Stream Communities and River Continuum Concept. Stream Energy Inputs and Foodwebs Biofilms and Periphyton Organic Matter Transformations Macroinvertebrate Functional Feeding Groups Seasonality of Stream Communities River Continuum Concept. Stream Energy Inputs.
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Stream Communities and River Continuum Concept Stream Energy Inputs and Foodwebs Biofilms and Periphyton Organic Matter Transformations Macroinvertebrate Functional Feeding Groups Seasonality of Stream Communities River Continuum Concept
Stream Energy Inputs Dissolved organic matter (DOM) is being taken up by bacteria and fungi as part of the formation of fine particulate organic matter (FPOM), which is eaten directly by some filter feeding (collector) consumers.
Nutrients Spiral • Net unidirectional flow moves nutrient inputs downstream. • The chemical form will change between those in particles and those dissolved in the flowing water. • We largely view the benthic habitat as where most dissolved forms are taken up into particulate forms; however, this does happen in the water too, particularly for larger order streams (>7; aka rivers). • Spiral length (S) is the sum of particle (Sp) plus dissolved (Sw) transport lengths.
Biofilms: Substrate may be rock, woody debris, macrophytes, CPOM, or even certain animals.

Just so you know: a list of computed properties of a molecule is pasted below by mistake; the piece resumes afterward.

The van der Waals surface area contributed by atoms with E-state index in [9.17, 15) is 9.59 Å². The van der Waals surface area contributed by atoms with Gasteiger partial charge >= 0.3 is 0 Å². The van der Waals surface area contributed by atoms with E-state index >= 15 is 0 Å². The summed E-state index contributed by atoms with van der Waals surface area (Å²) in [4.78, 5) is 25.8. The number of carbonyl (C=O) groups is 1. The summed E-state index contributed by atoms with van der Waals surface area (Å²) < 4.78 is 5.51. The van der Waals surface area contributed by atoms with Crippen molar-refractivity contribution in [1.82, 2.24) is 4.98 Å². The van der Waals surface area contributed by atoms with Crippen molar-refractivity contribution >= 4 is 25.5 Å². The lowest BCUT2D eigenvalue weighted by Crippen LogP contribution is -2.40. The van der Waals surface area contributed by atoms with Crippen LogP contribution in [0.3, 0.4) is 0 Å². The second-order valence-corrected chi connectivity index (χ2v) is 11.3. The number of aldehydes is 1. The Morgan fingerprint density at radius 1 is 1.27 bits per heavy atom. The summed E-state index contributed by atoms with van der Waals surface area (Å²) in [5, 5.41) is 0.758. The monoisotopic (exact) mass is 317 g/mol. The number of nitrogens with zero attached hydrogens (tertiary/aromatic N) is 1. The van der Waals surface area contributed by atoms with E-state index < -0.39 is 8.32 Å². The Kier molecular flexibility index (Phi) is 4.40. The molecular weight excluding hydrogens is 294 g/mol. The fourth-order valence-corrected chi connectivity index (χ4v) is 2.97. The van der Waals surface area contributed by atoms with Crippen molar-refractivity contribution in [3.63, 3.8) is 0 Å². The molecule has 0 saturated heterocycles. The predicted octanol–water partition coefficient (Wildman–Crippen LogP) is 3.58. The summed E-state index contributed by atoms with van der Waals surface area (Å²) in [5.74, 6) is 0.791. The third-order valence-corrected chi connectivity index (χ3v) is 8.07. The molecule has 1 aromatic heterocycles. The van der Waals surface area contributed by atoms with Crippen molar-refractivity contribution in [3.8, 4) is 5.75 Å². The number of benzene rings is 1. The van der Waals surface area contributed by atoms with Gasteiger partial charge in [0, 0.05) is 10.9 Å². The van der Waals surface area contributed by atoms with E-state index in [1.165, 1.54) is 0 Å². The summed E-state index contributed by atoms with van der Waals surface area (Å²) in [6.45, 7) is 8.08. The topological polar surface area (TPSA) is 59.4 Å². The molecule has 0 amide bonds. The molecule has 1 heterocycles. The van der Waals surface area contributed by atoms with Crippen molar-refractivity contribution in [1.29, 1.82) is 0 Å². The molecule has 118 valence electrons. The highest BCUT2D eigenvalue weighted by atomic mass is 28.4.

Periphyton Morphology Velocity will influence the species and morphology; think boundary layers.
Organic Matter Transformations Immediate leaching to DOM, which is used by bacteria or aggregates to FPOM. Fungal colonization is critical as they possess cellulase enzymes. Abrasion and shredder macroinverts release FPOM
Cold-Water Stream Foodweb with Functional Feeding Groups Soil DOM and FPOM!
Functional Feeding Groups Shredders: Tear and eat CPOM for nutrition of microbial colonizers. Scrapers: “Grazers” of biofilms and benthic algae. Piercers: Suck juices from macrophytes. Collectors: FPOM specialists. Predators: Eat other inverts. All produce FPOM in the form of feces!
Seasonal community succession in small cold-water streams… • Why the drop-off in light at the stream surface? • Can you detect a spring scour event? • What happens to the leaves in the stream from spring to summer – by whom? • Notice there is about a constant insect larvae biomass throughout the year. How can this happen?
River Continuum Concept Study and understand the contents of Table 22.2!